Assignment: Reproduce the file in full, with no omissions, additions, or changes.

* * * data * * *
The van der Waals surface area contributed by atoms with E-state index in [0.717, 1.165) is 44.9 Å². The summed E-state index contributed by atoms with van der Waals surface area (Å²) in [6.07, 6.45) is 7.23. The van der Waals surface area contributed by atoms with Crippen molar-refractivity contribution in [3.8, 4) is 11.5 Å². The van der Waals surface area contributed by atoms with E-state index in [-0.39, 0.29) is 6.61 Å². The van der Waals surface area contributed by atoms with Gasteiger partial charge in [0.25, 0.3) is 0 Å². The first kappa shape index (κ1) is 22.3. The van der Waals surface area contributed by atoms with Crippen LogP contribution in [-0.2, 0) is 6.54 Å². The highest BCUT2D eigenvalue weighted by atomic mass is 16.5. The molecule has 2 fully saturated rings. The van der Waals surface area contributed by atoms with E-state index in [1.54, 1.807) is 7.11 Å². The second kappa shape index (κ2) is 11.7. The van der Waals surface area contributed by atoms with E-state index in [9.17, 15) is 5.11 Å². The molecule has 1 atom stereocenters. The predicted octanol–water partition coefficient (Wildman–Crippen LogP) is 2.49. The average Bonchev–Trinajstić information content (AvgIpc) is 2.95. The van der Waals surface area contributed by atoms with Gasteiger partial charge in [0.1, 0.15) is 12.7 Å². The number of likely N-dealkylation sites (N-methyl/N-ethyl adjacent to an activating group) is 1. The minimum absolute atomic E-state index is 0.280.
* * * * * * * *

The van der Waals surface area contributed by atoms with E-state index in [0.717, 1.165) is 44.9 Å². The summed E-state index contributed by atoms with van der Waals surface area (Å²) in [6.07, 6.45) is 7.23. The van der Waals surface area contributed by atoms with Crippen molar-refractivity contribution in [3.8, 4) is 11.5 Å². The van der Waals surface area contributed by atoms with E-state index in [-0.39, 0.29) is 6.61 Å². The van der Waals surface area contributed by atoms with Gasteiger partial charge in [0.25, 0.3) is 0 Å². The first kappa shape index (κ1) is 22.3. The van der Waals surface area contributed by atoms with Crippen LogP contribution in [-0.2, 0) is 6.54 Å². The highest BCUT2D eigenvalue weighted by atomic mass is 16.5. The molecule has 2 fully saturated rings. The van der Waals surface area contributed by atoms with E-state index in [1.54, 1.807) is 7.11 Å². The second kappa shape index (κ2) is 11.7. The van der Waals surface area contributed by atoms with E-state index in [9.17, 15) is 5.11 Å². The molecule has 1 atom stereocenters. The predicted octanol–water partition coefficient (Wildman–Crippen LogP) is 2.49. The average Bonchev–Trinajstić information content (AvgIpc) is 2.95. The van der Waals surface area contributed by atoms with Gasteiger partial charge in [0.1, 0.15) is 12.7 Å². The number of likely N-dealkylation sites (N-methyl/N-ethyl adjacent to an activating group) is 1. The minimum absolute atomic E-state index is 0.280.